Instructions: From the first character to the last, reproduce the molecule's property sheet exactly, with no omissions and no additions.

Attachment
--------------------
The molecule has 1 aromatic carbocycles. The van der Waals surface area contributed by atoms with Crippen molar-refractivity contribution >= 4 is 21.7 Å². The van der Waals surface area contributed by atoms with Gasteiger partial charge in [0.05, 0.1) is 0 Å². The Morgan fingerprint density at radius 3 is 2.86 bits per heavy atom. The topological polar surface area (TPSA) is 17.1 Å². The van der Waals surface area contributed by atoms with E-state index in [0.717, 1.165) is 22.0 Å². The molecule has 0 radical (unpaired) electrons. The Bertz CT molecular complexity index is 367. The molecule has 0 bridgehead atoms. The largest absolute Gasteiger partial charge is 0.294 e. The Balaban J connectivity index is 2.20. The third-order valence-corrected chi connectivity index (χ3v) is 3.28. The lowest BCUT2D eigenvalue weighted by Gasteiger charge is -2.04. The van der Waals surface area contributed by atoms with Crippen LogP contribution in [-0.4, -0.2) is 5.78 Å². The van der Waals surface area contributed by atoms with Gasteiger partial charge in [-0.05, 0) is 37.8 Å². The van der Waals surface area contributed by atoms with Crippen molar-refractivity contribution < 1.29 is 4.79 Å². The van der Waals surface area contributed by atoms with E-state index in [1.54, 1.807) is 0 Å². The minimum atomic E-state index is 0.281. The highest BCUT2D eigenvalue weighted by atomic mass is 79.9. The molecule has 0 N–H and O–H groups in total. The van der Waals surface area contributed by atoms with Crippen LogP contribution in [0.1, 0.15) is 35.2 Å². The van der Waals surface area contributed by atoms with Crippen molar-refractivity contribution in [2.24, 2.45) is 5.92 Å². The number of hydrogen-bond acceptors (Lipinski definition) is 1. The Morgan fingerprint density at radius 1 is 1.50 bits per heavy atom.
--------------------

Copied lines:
The molecule has 1 aromatic carbocycles. The van der Waals surface area contributed by atoms with Crippen molar-refractivity contribution >= 4 is 21.7 Å². The van der Waals surface area contributed by atoms with Gasteiger partial charge in [0.05, 0.1) is 0 Å². The Morgan fingerprint density at radius 3 is 2.86 bits per heavy atom. The topological polar surface area (TPSA) is 17.1 Å². The van der Waals surface area contributed by atoms with E-state index in [0.717, 1.165) is 22.0 Å². The molecule has 0 radical (unpaired) electrons. The Bertz CT molecular complexity index is 367. The molecule has 0 bridgehead atoms. The largest absolute Gasteiger partial charge is 0.294 e. The Balaban J connectivity index is 2.20. The third-order valence-corrected chi connectivity index (χ3v) is 3.28. The lowest BCUT2D eigenvalue weighted by Gasteiger charge is -2.04. The van der Waals surface area contributed by atoms with Crippen LogP contribution in [-0.4, -0.2) is 5.78 Å². The van der Waals surface area contributed by atoms with Gasteiger partial charge in [-0.05, 0) is 37.8 Å². The van der Waals surface area contributed by atoms with Crippen molar-refractivity contribution < 1.29 is 4.79 Å². The van der Waals surface area contributed by atoms with E-state index in [1.54, 1.807) is 0 Å². The minimum atomic E-state index is 0.281. The highest BCUT2D eigenvalue weighted by atomic mass is 79.9. The molecule has 0 N–H and O–H groups in total. The van der Waals surface area contributed by atoms with Crippen LogP contribution in [0.1, 0.15) is 35.2 Å². The van der Waals surface area contributed by atoms with Crippen molar-refractivity contribution in [2.24, 2.45) is 5.92 Å². The number of hydrogen-bond acceptors (Lipinski definition) is 1. The Morgan fingerprint density at radius 1 is 1.50 bits per heavy atom.